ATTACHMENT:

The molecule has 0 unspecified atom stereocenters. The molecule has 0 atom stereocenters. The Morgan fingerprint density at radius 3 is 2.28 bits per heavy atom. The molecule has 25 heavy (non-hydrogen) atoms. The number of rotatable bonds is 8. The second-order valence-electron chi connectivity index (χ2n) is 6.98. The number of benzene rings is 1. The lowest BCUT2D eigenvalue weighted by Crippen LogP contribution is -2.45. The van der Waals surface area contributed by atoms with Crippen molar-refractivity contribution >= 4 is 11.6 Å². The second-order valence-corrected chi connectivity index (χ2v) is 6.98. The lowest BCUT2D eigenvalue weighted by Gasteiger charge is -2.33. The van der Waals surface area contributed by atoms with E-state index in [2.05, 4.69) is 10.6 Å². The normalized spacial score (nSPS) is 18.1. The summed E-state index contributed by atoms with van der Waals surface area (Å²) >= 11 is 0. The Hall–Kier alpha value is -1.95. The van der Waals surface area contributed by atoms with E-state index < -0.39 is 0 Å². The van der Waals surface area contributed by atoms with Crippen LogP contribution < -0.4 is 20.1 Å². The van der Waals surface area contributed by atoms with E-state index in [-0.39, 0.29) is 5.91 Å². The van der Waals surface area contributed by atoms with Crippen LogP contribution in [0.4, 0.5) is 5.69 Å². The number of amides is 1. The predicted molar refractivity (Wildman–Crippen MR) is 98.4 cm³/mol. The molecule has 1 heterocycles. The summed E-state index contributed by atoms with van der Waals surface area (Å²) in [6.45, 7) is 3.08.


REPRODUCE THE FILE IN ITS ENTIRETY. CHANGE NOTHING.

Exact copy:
The molecule has 0 unspecified atom stereocenters. The molecule has 0 atom stereocenters. The Morgan fingerprint density at radius 3 is 2.28 bits per heavy atom. The molecule has 25 heavy (non-hydrogen) atoms. The number of rotatable bonds is 8. The second-order valence-electron chi connectivity index (χ2n) is 6.98. The number of benzene rings is 1. The lowest BCUT2D eigenvalue weighted by Crippen LogP contribution is -2.45. The van der Waals surface area contributed by atoms with Crippen molar-refractivity contribution >= 4 is 11.6 Å². The second-order valence-corrected chi connectivity index (χ2v) is 6.98. The lowest BCUT2D eigenvalue weighted by Gasteiger charge is -2.33. The van der Waals surface area contributed by atoms with E-state index in [2.05, 4.69) is 10.6 Å². The normalized spacial score (nSPS) is 18.1. The summed E-state index contributed by atoms with van der Waals surface area (Å²) >= 11 is 0. The Hall–Kier alpha value is -1.95. The van der Waals surface area contributed by atoms with E-state index < -0.39 is 0 Å². The van der Waals surface area contributed by atoms with Crippen LogP contribution < -0.4 is 20.1 Å². The van der Waals surface area contributed by atoms with E-state index in [-0.39, 0.29) is 5.91 Å². The van der Waals surface area contributed by atoms with Crippen LogP contribution in [0.4, 0.5) is 5.69 Å². The number of amides is 1. The predicted molar refractivity (Wildman–Crippen MR) is 98.4 cm³/mol. The molecule has 1 heterocycles. The summed E-state index contributed by atoms with van der Waals surface area (Å²) in [6.45, 7) is 3.08.